The imaginary war on women

Judie Brown
July 25, 2012
Reproduced with Permission

The term "war on women" has taken on a life of its own in political and media circles. The question is, where did it come from and why should we care?

California's pro-abortion senator Barbara Boxer was the first to spread the term via Twitter. Boxer "tweeted" six different questions and spread the word. Voila! War on women became a feminist battle cry.

These tweets are based on a clever tactic. Boxer used the word "imaginary" followed by "war on women" to suggest that those who deny that such a war exists have an agenda that is harmful to women. Her premise is that those of us who oppose the Obamacare mandatory taxpayer support for abortion, contraception, sterilization, and IVF are really waging a war on women by denying them the "right" to kill their preborn babies, use birth control, and employ other means of regulating their capacity to bear children. In other words, when unfettered access to sterile sex exists, there is no war on women. But when steps are taken to ensure that taxpayers are not subsidizing promiscuity, infidelity and its resulting diseases, illnesses, and deaths, the war on women is on.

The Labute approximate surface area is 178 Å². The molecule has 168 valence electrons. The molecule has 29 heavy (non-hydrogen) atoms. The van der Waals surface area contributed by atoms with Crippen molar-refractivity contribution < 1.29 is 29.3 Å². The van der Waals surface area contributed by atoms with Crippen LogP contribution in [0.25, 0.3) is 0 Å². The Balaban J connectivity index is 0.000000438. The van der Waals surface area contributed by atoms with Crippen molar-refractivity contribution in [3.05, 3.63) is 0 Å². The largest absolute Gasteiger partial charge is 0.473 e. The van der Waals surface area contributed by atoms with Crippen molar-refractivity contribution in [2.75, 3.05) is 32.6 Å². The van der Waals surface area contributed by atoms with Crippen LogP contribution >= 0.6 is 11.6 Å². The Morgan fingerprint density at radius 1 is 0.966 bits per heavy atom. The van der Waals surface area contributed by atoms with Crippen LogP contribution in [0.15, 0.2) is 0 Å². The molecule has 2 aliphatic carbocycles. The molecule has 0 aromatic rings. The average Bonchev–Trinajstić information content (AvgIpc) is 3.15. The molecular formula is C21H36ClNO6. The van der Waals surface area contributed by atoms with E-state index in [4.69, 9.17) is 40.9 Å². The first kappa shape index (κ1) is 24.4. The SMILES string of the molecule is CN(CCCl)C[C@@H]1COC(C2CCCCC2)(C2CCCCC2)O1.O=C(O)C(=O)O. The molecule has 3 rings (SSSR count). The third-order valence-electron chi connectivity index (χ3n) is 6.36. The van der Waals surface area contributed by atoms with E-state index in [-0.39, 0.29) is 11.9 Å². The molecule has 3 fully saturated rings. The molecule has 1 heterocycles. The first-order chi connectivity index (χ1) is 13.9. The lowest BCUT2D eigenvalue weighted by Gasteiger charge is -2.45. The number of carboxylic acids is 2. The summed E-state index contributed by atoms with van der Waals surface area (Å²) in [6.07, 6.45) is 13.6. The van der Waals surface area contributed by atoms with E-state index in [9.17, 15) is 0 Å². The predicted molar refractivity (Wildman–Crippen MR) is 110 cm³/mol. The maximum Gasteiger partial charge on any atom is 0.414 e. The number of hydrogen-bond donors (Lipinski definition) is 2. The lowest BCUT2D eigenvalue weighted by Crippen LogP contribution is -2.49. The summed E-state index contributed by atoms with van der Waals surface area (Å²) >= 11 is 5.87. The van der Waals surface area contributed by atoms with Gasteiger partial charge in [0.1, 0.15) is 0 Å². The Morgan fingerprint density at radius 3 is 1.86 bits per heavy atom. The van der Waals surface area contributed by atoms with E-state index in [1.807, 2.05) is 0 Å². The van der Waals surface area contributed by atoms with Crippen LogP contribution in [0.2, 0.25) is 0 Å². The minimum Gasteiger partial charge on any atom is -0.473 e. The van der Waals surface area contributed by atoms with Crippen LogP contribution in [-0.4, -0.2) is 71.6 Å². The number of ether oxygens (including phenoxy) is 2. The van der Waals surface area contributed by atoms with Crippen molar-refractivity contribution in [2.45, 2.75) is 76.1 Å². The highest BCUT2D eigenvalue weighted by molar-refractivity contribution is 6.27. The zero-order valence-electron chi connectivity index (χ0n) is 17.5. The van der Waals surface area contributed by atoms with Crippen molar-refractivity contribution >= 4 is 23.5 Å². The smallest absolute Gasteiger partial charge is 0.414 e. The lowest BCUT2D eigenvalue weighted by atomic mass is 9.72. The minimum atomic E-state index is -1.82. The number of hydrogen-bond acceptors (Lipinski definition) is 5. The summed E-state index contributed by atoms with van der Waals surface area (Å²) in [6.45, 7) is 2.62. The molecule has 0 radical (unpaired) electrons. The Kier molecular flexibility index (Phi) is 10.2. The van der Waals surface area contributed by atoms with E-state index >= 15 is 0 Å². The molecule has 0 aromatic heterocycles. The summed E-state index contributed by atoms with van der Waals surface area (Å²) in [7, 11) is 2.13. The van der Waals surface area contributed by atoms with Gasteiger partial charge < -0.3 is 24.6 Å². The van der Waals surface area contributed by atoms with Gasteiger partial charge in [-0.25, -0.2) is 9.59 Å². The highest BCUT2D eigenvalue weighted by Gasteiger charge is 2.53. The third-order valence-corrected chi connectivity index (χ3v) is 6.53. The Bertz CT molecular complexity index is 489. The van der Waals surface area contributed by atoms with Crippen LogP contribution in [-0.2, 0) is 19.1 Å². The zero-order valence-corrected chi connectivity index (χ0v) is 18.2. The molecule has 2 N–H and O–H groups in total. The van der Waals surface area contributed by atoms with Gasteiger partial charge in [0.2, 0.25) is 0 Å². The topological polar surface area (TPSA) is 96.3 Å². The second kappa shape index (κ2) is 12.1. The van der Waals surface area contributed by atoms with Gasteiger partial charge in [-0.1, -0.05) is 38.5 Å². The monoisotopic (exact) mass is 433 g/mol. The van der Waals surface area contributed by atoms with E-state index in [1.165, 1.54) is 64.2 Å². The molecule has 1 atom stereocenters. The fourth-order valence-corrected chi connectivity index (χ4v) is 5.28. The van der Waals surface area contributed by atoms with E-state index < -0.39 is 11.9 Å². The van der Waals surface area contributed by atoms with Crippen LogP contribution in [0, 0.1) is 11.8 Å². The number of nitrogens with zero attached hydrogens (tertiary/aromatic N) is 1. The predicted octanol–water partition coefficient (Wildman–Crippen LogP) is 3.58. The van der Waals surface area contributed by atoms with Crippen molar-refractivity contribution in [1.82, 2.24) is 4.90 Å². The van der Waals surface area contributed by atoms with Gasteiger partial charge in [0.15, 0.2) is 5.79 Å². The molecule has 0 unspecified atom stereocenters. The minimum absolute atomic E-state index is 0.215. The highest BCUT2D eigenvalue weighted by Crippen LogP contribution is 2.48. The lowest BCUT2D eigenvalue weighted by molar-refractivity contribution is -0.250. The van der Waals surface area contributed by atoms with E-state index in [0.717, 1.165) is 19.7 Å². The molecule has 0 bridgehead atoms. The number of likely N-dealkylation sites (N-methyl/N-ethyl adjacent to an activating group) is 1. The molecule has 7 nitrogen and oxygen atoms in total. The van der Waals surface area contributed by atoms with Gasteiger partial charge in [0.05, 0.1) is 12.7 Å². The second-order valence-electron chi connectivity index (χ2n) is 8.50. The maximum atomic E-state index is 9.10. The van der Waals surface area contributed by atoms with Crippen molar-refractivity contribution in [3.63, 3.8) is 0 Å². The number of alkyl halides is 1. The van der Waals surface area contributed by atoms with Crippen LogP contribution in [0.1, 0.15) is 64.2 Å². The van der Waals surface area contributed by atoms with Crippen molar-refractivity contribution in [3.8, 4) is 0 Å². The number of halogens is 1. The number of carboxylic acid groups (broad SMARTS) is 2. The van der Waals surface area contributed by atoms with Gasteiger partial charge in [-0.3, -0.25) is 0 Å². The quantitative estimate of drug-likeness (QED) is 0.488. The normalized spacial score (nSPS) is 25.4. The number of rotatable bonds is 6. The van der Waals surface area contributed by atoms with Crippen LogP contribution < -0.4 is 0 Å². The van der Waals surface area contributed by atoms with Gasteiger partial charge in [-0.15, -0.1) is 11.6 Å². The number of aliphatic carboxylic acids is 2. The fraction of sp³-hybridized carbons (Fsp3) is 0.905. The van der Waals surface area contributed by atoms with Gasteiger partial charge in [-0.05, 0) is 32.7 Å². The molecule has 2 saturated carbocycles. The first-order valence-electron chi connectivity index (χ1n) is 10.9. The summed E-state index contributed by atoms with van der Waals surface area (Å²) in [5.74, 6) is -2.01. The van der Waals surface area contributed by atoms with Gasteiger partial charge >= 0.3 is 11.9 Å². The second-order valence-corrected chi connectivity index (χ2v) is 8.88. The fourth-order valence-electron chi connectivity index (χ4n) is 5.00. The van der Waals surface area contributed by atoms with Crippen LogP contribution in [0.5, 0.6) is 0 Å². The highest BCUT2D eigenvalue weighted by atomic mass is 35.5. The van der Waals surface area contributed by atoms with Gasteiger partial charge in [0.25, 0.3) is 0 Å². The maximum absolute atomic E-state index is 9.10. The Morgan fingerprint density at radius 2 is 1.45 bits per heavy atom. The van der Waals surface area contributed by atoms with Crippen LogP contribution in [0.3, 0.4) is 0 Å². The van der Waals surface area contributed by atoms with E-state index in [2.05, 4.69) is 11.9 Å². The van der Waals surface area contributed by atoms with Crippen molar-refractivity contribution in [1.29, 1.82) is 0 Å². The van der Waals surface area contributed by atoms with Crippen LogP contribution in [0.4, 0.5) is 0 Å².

Boxer specifically attacked Republicans with a vengeance writing, "Republicans, who decry an all-too-powerful government, have no problem deciding what health care is right for our daughters, or sisters or mothers."

Or to put it another way, Boxer believes that the Supreme Court has had the last word, preborn children are mere growths within their mothers, and the government has no business taking minimal steps to make sure that American taxpayers are not subsidizing the deadly sins of Americans who purchase chemicals, devices, and services that end the lives of their own children.

It is not the "all-too-powerful" government that Boxer is battling with her fighting words, but rather logic and common sense.

The founding fathers did not set about establishing a government that would subsidize the unthinkable. Rather, their goal was to protect freedom by ensuring that the government defended and protected citizens, not defended and protected fleshly desire by paying for that which is offensive to so many of us.

Clearly, if a female in the 21st century wants to behave irresponsibly, she can pay for what she wants! Don't ask me to pay for it! If you do, you are waging a war on me, on all people of faith, on the Author of life, and on the principles that preserve and protect intrinsic human rights.

Yes, there is a war being waged, but it is not on women. It is on God!